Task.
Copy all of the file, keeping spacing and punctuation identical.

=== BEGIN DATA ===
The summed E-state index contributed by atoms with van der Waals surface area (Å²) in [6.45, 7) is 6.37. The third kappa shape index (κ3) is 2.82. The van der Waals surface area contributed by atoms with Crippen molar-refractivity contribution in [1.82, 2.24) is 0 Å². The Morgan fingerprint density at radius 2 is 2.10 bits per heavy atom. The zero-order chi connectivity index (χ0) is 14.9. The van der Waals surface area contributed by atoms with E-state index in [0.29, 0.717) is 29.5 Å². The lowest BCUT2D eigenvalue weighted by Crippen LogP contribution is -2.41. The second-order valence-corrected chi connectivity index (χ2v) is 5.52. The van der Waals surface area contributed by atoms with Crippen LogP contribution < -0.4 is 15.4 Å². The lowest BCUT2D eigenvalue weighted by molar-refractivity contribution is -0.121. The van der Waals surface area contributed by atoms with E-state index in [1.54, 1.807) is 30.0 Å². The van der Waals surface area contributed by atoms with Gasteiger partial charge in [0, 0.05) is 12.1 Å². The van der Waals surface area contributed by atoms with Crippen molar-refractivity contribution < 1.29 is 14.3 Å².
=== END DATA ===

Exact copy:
The summed E-state index contributed by atoms with van der Waals surface area (Å²) in [6.45, 7) is 6.37. The third kappa shape index (κ3) is 2.82. The van der Waals surface area contributed by atoms with Crippen molar-refractivity contribution in [1.82, 2.24) is 0 Å². The Morgan fingerprint density at radius 2 is 2.10 bits per heavy atom. The zero-order chi connectivity index (χ0) is 14.9. The van der Waals surface area contributed by atoms with E-state index in [0.29, 0.717) is 29.5 Å². The lowest BCUT2D eigenvalue weighted by Crippen LogP contribution is -2.41. The second-order valence-corrected chi connectivity index (χ2v) is 5.52. The van der Waals surface area contributed by atoms with Crippen LogP contribution < -0.4 is 15.4 Å². The lowest BCUT2D eigenvalue weighted by molar-refractivity contribution is -0.121. The van der Waals surface area contributed by atoms with E-state index in [1.54, 1.807) is 30.0 Å². The van der Waals surface area contributed by atoms with Gasteiger partial charge in [0, 0.05) is 12.1 Å². The van der Waals surface area contributed by atoms with Crippen molar-refractivity contribution < 1.29 is 14.3 Å².